The 20% federal tax credit for historic preservation is said to have been the special pet of Senator Lugar of Indiana. Much of the recent transformation of Philadelphia's downtown is attributed to this incentive.
Right Angle Club 2009
The 2009 proceedings of the Right Angle Club of Philadelphia, beginning with the farewell address of the outgoing president, John W. Nixon, and sadly concluding with memorials to two departed members, Fred Etherington and Harry Bishop.
Anyone crossing the Walt Whitman Bridge into Philadelphia or driving along Columbus Boulevard along the port's edge can't help but see two red smoke stacks rising above the pier buildings at a rakish angle. They belong to the SS United States, the fastet ocean liner ever to ply the Atlantic or any other sea. On her maiden voyage in 1952 she traveled between Ambrose Light Ship in New York harbor and Bishop Rock off Cornwall, UK, in 3 days, 11 hours and 40 minutes topping the previous record held by the Queen Mary by over 10 hours, setting a new record that still remains unbroken. They teach people at Annapolis that the top speed of a naval vessel is related to the length of the ship at the waterline. Contrary to what you might expect, the bigger the boat, the faster it is capable of going. That's just the theoretical limit, of course, and things start to shake a little when you approach that limit, which is a function of the square root of the length. Submarines generally can't outrun a liner, so in wartime liners travel alone instead of in convoys. But now this ship unhappily is a derelict headed for the scrap yard unless efforts to raise the money necessary to bring her back to life are successful. Dan McSweeney, vice president of the SS United States Conservancy whose father emigrated from Scotland to work aboard the ship, gave the Right Angle Club members a heart-felt slide presentation of why he thinks the United States must be saved.
During WWII ocean liners were pressed into service as troop carriers; not many people were taking pleasure cruises at the time. They were fast, reliable and able to carry thousands of troops to overseas destinations and thus allow warships to be used to fight rather than as transports. The SS United States was built to Navy specs right from the start to fulfill this mission should it ever arise and yet be a premier ocean liner with all the amenities people expect from a cruise ship. The idea worked out well and she was a spectacular success with a long list of famous people who have walked her decks - including several Right Anglers who still have fond memories of their crossings. The ship was a regular player in the ocean liner trade right up until 1969 when she was decommissioned by her owners and laid up at Newport News where she was built between 1950 and 1952. Since then she's had several owners and been idled at a number of ports. She's presently owned by Norwegian Cruise Lines, a company that bought her in 2003 with serious plans to put her back in service with new engines and a total refitting. Alas, the costs were astronomical and given the current economic conditions the plans have been dropped by NCL so here she lies awaiting her fate.
|(L-R) Richard Rabbett, Susan Gibbs, Jeff Henry, and Dan McSweeney|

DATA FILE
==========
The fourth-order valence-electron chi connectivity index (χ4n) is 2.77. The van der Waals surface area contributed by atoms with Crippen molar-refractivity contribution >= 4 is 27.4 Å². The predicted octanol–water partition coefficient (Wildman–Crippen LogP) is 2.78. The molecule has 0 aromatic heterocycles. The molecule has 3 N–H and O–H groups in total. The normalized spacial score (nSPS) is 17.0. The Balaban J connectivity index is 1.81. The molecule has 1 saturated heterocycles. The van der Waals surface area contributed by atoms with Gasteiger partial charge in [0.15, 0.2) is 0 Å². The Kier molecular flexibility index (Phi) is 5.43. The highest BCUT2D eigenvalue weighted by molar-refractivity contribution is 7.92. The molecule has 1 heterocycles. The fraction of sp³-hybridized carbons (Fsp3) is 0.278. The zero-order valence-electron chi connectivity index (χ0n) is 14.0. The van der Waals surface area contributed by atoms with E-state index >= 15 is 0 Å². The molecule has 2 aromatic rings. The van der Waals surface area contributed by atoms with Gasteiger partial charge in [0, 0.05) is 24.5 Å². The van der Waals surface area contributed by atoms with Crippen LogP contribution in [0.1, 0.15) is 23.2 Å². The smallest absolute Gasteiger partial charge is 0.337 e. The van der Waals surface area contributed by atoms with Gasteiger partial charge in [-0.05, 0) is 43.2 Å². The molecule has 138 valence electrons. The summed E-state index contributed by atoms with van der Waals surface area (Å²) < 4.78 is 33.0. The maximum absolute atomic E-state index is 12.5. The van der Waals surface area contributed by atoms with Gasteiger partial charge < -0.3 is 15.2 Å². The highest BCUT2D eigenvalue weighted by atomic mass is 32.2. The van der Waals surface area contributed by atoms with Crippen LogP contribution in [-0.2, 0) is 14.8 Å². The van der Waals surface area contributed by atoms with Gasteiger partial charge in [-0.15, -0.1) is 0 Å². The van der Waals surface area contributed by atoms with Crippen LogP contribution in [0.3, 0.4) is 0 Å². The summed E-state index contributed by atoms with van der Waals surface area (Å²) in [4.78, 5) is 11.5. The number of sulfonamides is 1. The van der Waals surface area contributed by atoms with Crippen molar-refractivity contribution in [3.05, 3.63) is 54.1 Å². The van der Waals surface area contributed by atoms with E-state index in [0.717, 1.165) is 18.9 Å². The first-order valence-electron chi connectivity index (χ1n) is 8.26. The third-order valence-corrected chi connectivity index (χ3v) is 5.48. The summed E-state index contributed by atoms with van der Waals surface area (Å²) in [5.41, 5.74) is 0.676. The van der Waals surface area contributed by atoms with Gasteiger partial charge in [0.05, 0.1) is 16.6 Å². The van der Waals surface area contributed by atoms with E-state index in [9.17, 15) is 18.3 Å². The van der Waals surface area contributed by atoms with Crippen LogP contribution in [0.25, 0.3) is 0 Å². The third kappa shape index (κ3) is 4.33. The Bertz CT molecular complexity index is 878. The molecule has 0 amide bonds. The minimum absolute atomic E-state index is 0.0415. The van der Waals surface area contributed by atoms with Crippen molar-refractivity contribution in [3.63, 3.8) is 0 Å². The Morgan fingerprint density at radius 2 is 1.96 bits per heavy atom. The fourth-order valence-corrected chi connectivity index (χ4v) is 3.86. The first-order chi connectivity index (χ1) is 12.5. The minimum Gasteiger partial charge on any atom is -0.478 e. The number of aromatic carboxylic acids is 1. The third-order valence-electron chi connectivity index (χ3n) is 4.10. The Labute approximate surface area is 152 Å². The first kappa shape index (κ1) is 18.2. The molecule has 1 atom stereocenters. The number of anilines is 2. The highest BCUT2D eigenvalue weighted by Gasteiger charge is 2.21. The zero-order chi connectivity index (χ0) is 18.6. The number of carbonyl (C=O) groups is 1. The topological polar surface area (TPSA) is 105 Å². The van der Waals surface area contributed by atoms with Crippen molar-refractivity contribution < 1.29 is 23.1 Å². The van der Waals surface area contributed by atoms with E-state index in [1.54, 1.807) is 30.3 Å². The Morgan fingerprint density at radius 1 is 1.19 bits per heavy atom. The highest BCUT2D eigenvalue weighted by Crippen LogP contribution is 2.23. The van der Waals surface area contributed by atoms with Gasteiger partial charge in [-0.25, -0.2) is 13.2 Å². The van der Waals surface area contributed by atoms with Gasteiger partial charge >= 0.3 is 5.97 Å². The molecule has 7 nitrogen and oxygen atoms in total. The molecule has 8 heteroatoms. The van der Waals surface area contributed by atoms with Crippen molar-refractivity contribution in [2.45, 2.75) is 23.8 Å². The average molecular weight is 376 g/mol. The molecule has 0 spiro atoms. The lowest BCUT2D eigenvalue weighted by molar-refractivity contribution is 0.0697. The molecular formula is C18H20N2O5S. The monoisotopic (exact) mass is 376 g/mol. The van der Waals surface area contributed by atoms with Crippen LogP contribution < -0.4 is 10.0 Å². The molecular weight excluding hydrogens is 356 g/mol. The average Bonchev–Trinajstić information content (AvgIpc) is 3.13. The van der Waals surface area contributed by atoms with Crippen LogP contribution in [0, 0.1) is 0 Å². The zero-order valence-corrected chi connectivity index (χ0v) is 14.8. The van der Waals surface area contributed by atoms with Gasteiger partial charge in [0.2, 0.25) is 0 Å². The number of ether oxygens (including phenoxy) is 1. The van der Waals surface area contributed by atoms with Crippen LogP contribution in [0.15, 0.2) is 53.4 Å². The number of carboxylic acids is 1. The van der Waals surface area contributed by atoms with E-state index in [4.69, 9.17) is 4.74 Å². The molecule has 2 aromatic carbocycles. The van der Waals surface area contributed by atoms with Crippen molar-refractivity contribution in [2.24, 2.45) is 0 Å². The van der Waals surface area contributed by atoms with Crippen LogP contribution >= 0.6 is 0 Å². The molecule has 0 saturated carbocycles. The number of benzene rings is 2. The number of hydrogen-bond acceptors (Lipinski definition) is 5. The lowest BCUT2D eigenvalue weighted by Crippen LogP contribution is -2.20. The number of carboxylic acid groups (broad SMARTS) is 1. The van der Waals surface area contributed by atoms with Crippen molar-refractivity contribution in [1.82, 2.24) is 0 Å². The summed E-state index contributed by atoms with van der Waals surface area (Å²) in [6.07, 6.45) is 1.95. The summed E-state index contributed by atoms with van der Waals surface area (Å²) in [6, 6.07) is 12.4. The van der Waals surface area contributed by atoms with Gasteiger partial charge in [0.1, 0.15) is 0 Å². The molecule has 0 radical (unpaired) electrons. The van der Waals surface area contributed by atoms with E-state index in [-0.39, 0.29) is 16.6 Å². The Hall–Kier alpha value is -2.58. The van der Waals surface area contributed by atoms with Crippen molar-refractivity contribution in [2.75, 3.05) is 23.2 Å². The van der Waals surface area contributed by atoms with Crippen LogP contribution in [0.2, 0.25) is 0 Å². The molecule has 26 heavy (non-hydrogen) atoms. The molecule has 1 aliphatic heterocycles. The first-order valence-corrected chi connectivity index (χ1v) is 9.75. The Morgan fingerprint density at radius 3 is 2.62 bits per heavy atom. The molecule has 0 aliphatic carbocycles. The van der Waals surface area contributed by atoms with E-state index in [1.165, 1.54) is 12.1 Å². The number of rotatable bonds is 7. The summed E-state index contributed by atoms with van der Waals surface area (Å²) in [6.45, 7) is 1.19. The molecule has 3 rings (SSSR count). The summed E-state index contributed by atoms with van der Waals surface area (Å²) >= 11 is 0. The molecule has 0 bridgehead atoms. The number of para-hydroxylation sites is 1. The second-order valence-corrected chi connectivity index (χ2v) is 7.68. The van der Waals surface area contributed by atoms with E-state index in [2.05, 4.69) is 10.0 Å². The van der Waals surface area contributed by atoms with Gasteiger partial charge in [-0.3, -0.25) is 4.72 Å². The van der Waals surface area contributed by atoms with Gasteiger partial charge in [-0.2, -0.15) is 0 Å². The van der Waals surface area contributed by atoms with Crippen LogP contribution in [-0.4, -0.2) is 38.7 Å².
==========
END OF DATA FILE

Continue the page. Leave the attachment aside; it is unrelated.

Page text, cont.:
The SS United States Conservancy was formed to ensure that her fate is not to be converted to metal cans or whatever else thousands of tons of scrap metal might be used for. One doesn't have to be an aficionado of ocean liners to be entranced by the United States; she's not only big, beautiful and sleek but a real symbol of the power and glory that all Americans have come to associate with their country. The founders of the Conservancy all recognize these attributes and have family ties that make them truly passionate about saving the ship. Besides Dan, whose father was noted above as having come to America to work on her, the president of the Conservancy, Susan Gibbs, is the granddaughter of William Francis Gibbs, the naval architect who designed the ship. Another board member, Charles B. Anderson, is the son of the longest-serving master of the United States, Commodore John W. Anderson. So, it's not too surprising to hear of their pride and zeal relative to the ship. They are also experienced scholars, historians and fund raisers so we can hope that something good can yet be done.
Several PBS documentaries have been produced to educate us Americans, frequent meetings with city planners and philanthropists take place, especially in Philadelphia and New York City where the greatest interest currently lies and where maritime museums and displays are already in place due to their own history. In the meantime the present owners are paying Philadelphia Regional Port Authority $1000 a day for docking fees and simple maintenance while awaiting public money to be found. Because of previous owners having stripped her in their efforts to recoup their costs, she's really just a shell at present and whatever is finally decided to make of her (if she's saved at all) will be a project almost as big as her initial construction. Her initial cost to build in the early 1950s was $78 million. To bring her back to life, estimates range from a low of approximately $200 million all the way up to $700 million. This writer fervently hopes that one day we are lucky enough to once again walk the decks of the SS United States as a museum piece and symbol of the pride of the American people.
Originally published: Monday, June 15, 2009; most-recently modified: Wednesday, June 05, 2019
|Posted by: Grace | Dec 16, 2009 9:56 PM|
|Posted by: Joe Naso | Dec 12, 2009 10:29 PM|